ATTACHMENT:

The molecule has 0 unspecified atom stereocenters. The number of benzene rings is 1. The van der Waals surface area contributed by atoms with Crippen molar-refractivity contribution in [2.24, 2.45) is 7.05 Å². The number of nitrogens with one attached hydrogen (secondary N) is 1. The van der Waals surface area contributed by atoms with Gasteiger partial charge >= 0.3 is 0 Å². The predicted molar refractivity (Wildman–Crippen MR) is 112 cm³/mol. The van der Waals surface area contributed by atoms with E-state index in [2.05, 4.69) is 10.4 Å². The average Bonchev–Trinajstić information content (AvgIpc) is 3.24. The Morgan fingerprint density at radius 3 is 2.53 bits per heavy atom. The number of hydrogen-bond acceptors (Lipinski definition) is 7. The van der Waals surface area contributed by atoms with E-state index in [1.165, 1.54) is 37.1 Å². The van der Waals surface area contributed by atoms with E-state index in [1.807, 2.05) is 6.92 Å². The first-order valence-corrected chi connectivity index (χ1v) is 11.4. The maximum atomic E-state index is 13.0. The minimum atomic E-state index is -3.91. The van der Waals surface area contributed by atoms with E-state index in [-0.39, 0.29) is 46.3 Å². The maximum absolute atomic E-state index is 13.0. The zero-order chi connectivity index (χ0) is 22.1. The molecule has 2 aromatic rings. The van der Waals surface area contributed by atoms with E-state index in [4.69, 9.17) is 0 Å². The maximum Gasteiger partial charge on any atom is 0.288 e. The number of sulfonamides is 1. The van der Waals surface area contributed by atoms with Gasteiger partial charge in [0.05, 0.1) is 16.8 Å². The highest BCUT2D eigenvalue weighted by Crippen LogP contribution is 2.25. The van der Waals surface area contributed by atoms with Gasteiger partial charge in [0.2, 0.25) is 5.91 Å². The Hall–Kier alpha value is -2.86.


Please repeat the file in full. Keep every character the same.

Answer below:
The molecule has 0 unspecified atom stereocenters. The number of benzene rings is 1. The van der Waals surface area contributed by atoms with Crippen molar-refractivity contribution in [2.24, 2.45) is 7.05 Å². The number of nitrogens with one attached hydrogen (secondary N) is 1. The van der Waals surface area contributed by atoms with Gasteiger partial charge >= 0.3 is 0 Å². The predicted molar refractivity (Wildman–Crippen MR) is 112 cm³/mol. The van der Waals surface area contributed by atoms with E-state index in [2.05, 4.69) is 10.4 Å². The average Bonchev–Trinajstić information content (AvgIpc) is 3.24. The Morgan fingerprint density at radius 3 is 2.53 bits per heavy atom. The number of hydrogen-bond acceptors (Lipinski definition) is 7. The van der Waals surface area contributed by atoms with E-state index in [1.165, 1.54) is 37.1 Å². The van der Waals surface area contributed by atoms with E-state index in [1.807, 2.05) is 6.92 Å². The first-order valence-corrected chi connectivity index (χ1v) is 11.4. The maximum atomic E-state index is 13.0. The minimum atomic E-state index is -3.91. The van der Waals surface area contributed by atoms with E-state index in [-0.39, 0.29) is 46.3 Å². The maximum absolute atomic E-state index is 13.0. The zero-order chi connectivity index (χ0) is 22.1. The molecule has 2 aromatic rings. The van der Waals surface area contributed by atoms with E-state index in [4.69, 9.17) is 0 Å². The maximum Gasteiger partial charge on any atom is 0.288 e. The number of sulfonamides is 1. The van der Waals surface area contributed by atoms with Gasteiger partial charge in [0.05, 0.1) is 16.8 Å². The highest BCUT2D eigenvalue weighted by Crippen LogP contribution is 2.25. The van der Waals surface area contributed by atoms with Gasteiger partial charge in [0.2, 0.25) is 5.91 Å². The Hall–Kier alpha value is -2.86.